MOSCOW – Russian President Vladimir Putin triumphantly stood at the front of the first train car to cross the controversial Crimean Bridge on Monday, a symbolic trip across the Kerch Strait more than five years after Russia’s annexation of Crimea from Ukraine.
Russia’s seizure of the Black Sea peninsula in 2014 is not recognized by the United States, the European Union and much of the international community. But the new rail route further cements Russia’s hold over the territory, linking it to St. Petersburg and Moscow.
Putin boarded the train in the Crimean city of Kerch and disembarked in Taman, in Russia’s Krasnador region, riding in the company of the engineers who worked on the bridge, the longest in Russia and Europe at 19 kilometers (nearly 12 miles). While on the train, Putin commented that it was a smoother ride than in an automobile.
“Such infrastructure facilities as this tremendous bridge will influence the entire economy,” Putin told a crowd of construction workers.
“You have shown that we can carry out such large-scale projects using our own technological base,” Putin said in the ceremony broadcast live on state-run television. “Without exaggeration, this gives almost everyone confidence that we will be able to implement such projects in the future.”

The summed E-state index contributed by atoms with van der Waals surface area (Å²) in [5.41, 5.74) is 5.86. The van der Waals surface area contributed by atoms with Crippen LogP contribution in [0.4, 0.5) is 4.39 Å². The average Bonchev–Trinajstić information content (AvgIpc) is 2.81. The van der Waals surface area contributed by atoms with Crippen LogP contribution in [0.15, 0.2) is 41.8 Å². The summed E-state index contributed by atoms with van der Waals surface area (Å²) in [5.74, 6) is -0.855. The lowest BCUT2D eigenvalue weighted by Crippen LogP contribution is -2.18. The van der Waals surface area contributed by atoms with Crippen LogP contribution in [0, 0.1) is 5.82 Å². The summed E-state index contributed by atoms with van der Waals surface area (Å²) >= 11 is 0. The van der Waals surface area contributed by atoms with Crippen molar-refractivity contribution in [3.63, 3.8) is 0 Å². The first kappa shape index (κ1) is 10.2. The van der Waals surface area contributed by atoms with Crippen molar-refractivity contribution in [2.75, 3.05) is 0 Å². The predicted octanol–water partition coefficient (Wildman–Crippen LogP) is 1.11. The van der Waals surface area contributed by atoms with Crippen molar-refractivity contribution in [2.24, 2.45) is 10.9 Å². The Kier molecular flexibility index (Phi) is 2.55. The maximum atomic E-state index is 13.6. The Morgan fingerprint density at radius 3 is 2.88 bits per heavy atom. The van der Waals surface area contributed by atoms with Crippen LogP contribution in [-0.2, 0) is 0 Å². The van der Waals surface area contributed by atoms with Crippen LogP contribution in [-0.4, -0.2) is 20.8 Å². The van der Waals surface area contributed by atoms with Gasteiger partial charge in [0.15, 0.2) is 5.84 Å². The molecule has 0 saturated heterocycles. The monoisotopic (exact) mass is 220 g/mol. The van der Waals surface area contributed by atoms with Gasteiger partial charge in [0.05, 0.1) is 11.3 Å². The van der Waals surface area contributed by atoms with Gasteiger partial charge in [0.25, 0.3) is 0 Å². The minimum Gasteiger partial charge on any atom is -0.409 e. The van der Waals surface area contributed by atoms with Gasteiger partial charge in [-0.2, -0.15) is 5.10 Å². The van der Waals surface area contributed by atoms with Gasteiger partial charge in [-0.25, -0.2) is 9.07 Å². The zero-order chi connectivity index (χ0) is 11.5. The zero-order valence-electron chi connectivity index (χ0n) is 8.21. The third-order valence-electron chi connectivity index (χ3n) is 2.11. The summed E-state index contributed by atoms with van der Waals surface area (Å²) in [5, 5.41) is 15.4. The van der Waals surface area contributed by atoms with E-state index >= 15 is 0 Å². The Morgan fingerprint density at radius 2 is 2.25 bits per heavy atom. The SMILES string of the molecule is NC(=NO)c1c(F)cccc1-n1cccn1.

Putin took part in a similar ceremony on the bridge last year, when a segment of it was opened for vehicles to cross. He got behind the wheel of an orange truck and drove it the full length of the bridge.
Putin said Monday that the new rail route will carry about 14 million passengers and 13 million tons of cargo next year. Russia can better economically integrate the peninsula now that it is no longer isolated from the mainland. But construction of the bridge cost $3.7 billion and prompted Western sanctions on the firms associated with it.
That included contractor companies owned by oligarch Arkady Rotenberg, Putin’s longtime friend and already the subject of U.S. sanctions. He stood beside Putin in the train Monday.
The first passenger train left St. Petersburg at 2 p.m. Monday, and, through a video link, Putin wished it “Safe journey!” It is expected to complete the 2,741-kilometer (1,703-mile) journey to Sevastopol, the largest city on the Crimean Peninsula and a Black Sea port, on Dec. 25 at 9:25 a.m. A train ticket from St. Petersburg to Sevastopol costs 3,500 rubles, or about $56.
The train from Moscow to Simferopol, Crimea’s capital, is scheduled to depart on Dec. 24 and cover 2,009 kilometers (1,248 miles) in 33 hours.
Ukraine maintains that it wants the peninsula back, a nonstarter for Moscow. Prospects for that look even bleaker after the subject of Crimea did not even come up in the first face-to-face meeting between Putin and Ukrainian President Volodymyr Zelensky earlier this month in Paris, at a summit aimed at resolving the countries’ conflict in eastern Ukraine.
But there seemed to be some thaw in relations over the weekend, with Russia and Ukraine agreeing to a new five-year gas transit deal, which calls for Kyiv to receive a $2.9 billion settlement.